BY DENNIS RICHARDSON
09 August 2021
ORLANDO, FL -- Stepping into the batter’s box to face Major League Baseball pitching always has been inherently risky. One wayward pitch from a pitcher, or the batter being a microsecond too slow to react, can have career-altering, even life-altering, consequences.
Here are five of the scariest beanball incidents in MLB history:
Ray Chapman likely never saw the pitch that hit his head and killed him on Aug, 16, 1920.
When a ball is speeding toward one’s head, the natural reaction is to duck. But, eyewitness accounts said that the Cleveland Indians’ shortstop never reacted to the pitch.
The New York Giants’ pitcher that day, Carl Mays, used a submarine-style pitching motion – his delivery so low, reports said, that his knuckles on occasion would scrape the pitching mound when he threw. His style was most unconventional at that time, making it difficult for some hitters to follow his pitches very well.
In addition, it was a rainy and dreary day, compounding the batters’ challenges in seeing pitches from the Giants’ right-hander. Rain had fallen intermittently throughout the day, and it rained during the first couple innings.
Leading off the fifth inning, the right-handed-hitting Chapman was struck on his left temple with the first pitch. He was rushed to the hospital, where he died the following morning after undergoing brain surgery. (MLB hitters did not begin wearing batting helmets until 1940.)
Pitchers of that era were known to throw inside to batters, to move them off the plate. And, reports then indicated that Mays was considered one of the more notorious in doing so. But Mays denied that he intentionally threw at the Indians’ infielder. In the years after that fatal pitch, Mays always contended that the ball was wet and slippery, and that it had sailed on him.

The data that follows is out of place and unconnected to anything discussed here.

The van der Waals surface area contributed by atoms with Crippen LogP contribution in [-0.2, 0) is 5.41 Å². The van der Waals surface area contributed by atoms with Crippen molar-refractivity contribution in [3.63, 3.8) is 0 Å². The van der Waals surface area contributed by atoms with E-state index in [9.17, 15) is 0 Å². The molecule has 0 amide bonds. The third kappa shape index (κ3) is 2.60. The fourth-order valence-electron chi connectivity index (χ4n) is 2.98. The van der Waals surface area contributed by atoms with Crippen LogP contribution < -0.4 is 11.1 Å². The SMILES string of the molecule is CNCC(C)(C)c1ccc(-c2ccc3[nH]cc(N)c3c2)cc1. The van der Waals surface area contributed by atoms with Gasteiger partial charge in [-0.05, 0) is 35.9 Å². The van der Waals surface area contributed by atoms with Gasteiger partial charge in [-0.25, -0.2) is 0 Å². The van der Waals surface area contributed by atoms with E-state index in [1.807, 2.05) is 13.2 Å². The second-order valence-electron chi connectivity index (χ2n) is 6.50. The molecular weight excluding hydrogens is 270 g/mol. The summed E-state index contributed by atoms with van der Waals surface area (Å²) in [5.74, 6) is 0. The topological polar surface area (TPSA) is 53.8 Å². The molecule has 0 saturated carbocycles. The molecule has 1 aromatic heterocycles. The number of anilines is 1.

Chapman remains the only MLB player to have died from injuries suffered during a game. He was 29 years old.
Five times in his 15-year MLB career Mays won at least 20 games in a season. Two other times he won at least 18. Many experts have speculated that the Chapman incident prevented Mays from being elected to baseball’s Hall of Fame.
As far as Major League Baseball debuts go, it’s hard to imagine one being more difficult than former Chicago Cub Adam Greenberg’s.
On July 9, 2005, the 24-year-old utility player, who had been called up from the Cubs’ Double-A minor-league team two days earlier, was sent to pinch-hit in the fifth inning against the Florida (now, Miami) Marlins. To say that it did not go well would be a huge understatement.
The first pitch from Florida’s Valerio de los Santos, a 92-mph fastball, struck Greenberg in the head. He dropped to the ground, holding his helmet. “At first, it felt like my head exploded,” he would tell the Tampa Bay Times in a 2012 interview. “Once my eyes quit rolling around and I was able to see, I saw the guys standing around me weren’t freaking out. I calmed down pretty quickly after that.”
“The next thing I remember vividly is walking off the field,” he told the Associated Press in 2014. “I forget who was holding me up, but I remember thinking, ‘At least they didn’t have to carry me off.’”
Greenberg, who suffered a concussion, would not play the rest of the season. In fact, battling vertigo, migraines, vision problems, and other ailments, he would not appear in another MLB game for seven years. Interestingly enough, that appearance in 2012, also as a pinch-hitter, occurred as a member of the Marlins. He struck out in what was his second and final plate appearance in the majors.
Despite incredible will and perseverance, his dream of a major-league career was cut down by a wayward fastball. “Life throws you curve balls," Greenberg said in that 2012 Times story. "Mine threw me a fastball at 92 miles per hour and it hit me on the back of the head.”
All across New England, 1967 is fondly remembered as “The Impossible Dream” season, when the Boston Red Sox enjoyed their first winning year since 1958 and first World Series appearance since 1946.
But, it is also remembered tragically for one of the most horrific beanings in Major League Baseball history.